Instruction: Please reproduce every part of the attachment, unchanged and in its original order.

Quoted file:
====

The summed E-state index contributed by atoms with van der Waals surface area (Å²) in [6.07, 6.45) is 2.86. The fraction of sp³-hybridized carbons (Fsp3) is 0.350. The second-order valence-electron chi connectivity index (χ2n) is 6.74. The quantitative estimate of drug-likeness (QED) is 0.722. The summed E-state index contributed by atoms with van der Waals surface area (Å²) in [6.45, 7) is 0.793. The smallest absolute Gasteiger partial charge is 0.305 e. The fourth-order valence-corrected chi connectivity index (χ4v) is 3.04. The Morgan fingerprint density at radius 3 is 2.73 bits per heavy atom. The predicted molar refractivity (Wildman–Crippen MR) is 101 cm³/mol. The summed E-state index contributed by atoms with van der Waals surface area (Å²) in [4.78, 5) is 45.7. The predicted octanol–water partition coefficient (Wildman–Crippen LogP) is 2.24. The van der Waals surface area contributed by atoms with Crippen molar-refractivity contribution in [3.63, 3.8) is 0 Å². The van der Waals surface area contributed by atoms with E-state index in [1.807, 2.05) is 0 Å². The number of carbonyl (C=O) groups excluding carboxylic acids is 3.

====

The summed E-state index contributed by atoms with van der Waals surface area (Å²) in [6.07, 6.45) is 2.86. The fraction of sp³-hybridized carbons (Fsp3) is 0.350. The second-order valence-electron chi connectivity index (χ2n) is 6.74. The quantitative estimate of drug-likeness (QED) is 0.722. The summed E-state index contributed by atoms with van der Waals surface area (Å²) in [6.45, 7) is 0.793. The smallest absolute Gasteiger partial charge is 0.305 e. The fourth-order valence-corrected chi connectivity index (χ4v) is 3.04. The Morgan fingerprint density at radius 3 is 2.73 bits per heavy atom. The predicted molar refractivity (Wildman–Crippen MR) is 101 cm³/mol. The summed E-state index contributed by atoms with van der Waals surface area (Å²) in [4.78, 5) is 45.7. The predicted octanol–water partition coefficient (Wildman–Crippen LogP) is 2.24. The van der Waals surface area contributed by atoms with Crippen molar-refractivity contribution in [3.63, 3.8) is 0 Å². The van der Waals surface area contributed by atoms with E-state index in [1.807, 2.05) is 0 Å². The number of carbonyl (C=O) groups excluding carboxylic acids is 3.